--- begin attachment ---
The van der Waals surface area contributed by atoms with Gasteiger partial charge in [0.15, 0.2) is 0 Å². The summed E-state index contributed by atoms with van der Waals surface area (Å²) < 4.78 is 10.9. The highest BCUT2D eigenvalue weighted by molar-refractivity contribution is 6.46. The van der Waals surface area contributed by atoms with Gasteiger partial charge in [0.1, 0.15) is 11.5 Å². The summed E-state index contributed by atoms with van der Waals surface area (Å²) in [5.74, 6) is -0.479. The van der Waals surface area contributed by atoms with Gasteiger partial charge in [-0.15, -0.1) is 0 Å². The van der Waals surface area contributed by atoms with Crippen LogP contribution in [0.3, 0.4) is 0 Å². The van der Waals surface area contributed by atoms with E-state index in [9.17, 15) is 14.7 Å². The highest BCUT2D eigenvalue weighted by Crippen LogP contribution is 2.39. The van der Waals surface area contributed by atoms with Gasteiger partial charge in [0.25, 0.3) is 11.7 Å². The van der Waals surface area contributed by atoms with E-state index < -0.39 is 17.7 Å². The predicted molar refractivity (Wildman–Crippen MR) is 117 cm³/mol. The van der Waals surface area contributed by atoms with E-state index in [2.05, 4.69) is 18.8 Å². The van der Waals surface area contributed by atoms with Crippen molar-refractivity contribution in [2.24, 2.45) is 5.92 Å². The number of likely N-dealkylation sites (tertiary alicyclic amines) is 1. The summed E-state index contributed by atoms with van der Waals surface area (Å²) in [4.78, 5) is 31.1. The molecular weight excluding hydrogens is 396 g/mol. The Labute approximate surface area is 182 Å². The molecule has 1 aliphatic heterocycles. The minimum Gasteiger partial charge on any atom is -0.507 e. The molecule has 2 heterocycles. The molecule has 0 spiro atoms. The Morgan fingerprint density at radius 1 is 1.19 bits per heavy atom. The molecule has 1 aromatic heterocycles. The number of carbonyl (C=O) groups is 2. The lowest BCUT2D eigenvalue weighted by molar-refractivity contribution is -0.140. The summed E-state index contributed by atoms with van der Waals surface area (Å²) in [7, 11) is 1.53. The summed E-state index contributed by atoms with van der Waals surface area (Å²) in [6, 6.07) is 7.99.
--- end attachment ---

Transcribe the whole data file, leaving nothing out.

The van der Waals surface area contributed by atoms with Gasteiger partial charge in [0.15, 0.2) is 0 Å². The summed E-state index contributed by atoms with van der Waals surface area (Å²) < 4.78 is 10.9. The highest BCUT2D eigenvalue weighted by molar-refractivity contribution is 6.46. The van der Waals surface area contributed by atoms with Gasteiger partial charge in [0.1, 0.15) is 11.5 Å². The summed E-state index contributed by atoms with van der Waals surface area (Å²) in [5.74, 6) is -0.479. The van der Waals surface area contributed by atoms with Gasteiger partial charge in [-0.15, -0.1) is 0 Å². The van der Waals surface area contributed by atoms with Crippen LogP contribution in [0.3, 0.4) is 0 Å². The van der Waals surface area contributed by atoms with E-state index in [9.17, 15) is 14.7 Å². The highest BCUT2D eigenvalue weighted by Crippen LogP contribution is 2.39. The van der Waals surface area contributed by atoms with Gasteiger partial charge in [0.25, 0.3) is 11.7 Å². The van der Waals surface area contributed by atoms with E-state index < -0.39 is 17.7 Å². The predicted molar refractivity (Wildman–Crippen MR) is 117 cm³/mol. The van der Waals surface area contributed by atoms with E-state index in [2.05, 4.69) is 18.8 Å². The van der Waals surface area contributed by atoms with Crippen molar-refractivity contribution in [2.24, 2.45) is 5.92 Å². The number of likely N-dealkylation sites (tertiary alicyclic amines) is 1. The summed E-state index contributed by atoms with van der Waals surface area (Å²) in [4.78, 5) is 31.1. The molecular weight excluding hydrogens is 396 g/mol. The Labute approximate surface area is 182 Å². The molecule has 1 aliphatic heterocycles. The minimum Gasteiger partial charge on any atom is -0.507 e. The molecule has 2 heterocycles. The molecule has 0 spiro atoms. The Morgan fingerprint density at radius 1 is 1.19 bits per heavy atom. The molecule has 1 aromatic heterocycles. The number of carbonyl (C=O) groups is 2. The lowest BCUT2D eigenvalue weighted by molar-refractivity contribution is -0.140. The summed E-state index contributed by atoms with van der Waals surface area (Å²) in [7, 11) is 1.53. The summed E-state index contributed by atoms with van der Waals surface area (Å²) in [6, 6.07) is 7.99.